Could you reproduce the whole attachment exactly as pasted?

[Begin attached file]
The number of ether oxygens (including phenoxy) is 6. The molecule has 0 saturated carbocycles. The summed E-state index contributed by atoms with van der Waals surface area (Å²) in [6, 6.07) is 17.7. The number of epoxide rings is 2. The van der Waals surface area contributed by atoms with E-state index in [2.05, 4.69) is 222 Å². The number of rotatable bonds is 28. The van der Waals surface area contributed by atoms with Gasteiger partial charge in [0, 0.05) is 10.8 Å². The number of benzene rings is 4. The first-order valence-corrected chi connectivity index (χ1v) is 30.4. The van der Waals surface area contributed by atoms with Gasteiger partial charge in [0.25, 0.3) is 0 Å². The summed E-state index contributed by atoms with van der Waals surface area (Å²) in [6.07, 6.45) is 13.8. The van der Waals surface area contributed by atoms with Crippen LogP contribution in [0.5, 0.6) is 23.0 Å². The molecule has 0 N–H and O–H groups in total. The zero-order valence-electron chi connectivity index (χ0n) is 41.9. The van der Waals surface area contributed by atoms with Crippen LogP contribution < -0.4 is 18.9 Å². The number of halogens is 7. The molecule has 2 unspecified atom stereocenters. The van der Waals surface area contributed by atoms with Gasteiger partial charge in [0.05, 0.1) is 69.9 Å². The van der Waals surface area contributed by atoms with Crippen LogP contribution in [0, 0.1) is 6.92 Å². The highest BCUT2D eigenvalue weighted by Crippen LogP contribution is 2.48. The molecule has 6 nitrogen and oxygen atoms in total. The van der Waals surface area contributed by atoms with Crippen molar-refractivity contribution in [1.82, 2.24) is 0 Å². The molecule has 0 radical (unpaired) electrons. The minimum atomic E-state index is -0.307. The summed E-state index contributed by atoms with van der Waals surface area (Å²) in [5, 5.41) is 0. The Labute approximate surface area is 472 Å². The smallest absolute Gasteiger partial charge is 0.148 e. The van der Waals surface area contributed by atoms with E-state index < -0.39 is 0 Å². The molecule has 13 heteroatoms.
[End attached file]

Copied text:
The number of ether oxygens (including phenoxy) is 6. The molecule has 0 saturated carbocycles. The summed E-state index contributed by atoms with van der Waals surface area (Å²) in [6, 6.07) is 17.7. The number of epoxide rings is 2. The van der Waals surface area contributed by atoms with E-state index in [2.05, 4.69) is 222 Å². The number of rotatable bonds is 28. The van der Waals surface area contributed by atoms with Gasteiger partial charge in [0, 0.05) is 10.8 Å². The number of benzene rings is 4. The first-order valence-corrected chi connectivity index (χ1v) is 30.4. The van der Waals surface area contributed by atoms with Gasteiger partial charge in [0.25, 0.3) is 0 Å². The summed E-state index contributed by atoms with van der Waals surface area (Å²) in [6.07, 6.45) is 13.8. The van der Waals surface area contributed by atoms with Crippen LogP contribution in [0.5, 0.6) is 23.0 Å². The molecule has 0 N–H and O–H groups in total. The zero-order valence-electron chi connectivity index (χ0n) is 41.9. The van der Waals surface area contributed by atoms with Crippen LogP contribution < -0.4 is 18.9 Å². The number of halogens is 7. The molecule has 2 unspecified atom stereocenters. The van der Waals surface area contributed by atoms with Gasteiger partial charge in [0.05, 0.1) is 69.9 Å². The van der Waals surface area contributed by atoms with Crippen LogP contribution in [0, 0.1) is 6.92 Å². The highest BCUT2D eigenvalue weighted by Crippen LogP contribution is 2.48. The molecule has 6 nitrogen and oxygen atoms in total. The van der Waals surface area contributed by atoms with Crippen molar-refractivity contribution in [1.82, 2.24) is 0 Å². The molecule has 0 radical (unpaired) electrons. The minimum atomic E-state index is -0.307. The summed E-state index contributed by atoms with van der Waals surface area (Å²) in [5, 5.41) is 0. The Labute approximate surface area is 472 Å². The smallest absolute Gasteiger partial charge is 0.148 e. The van der Waals surface area contributed by atoms with E-state index < -0.39 is 0 Å². The molecule has 13 heteroatoms.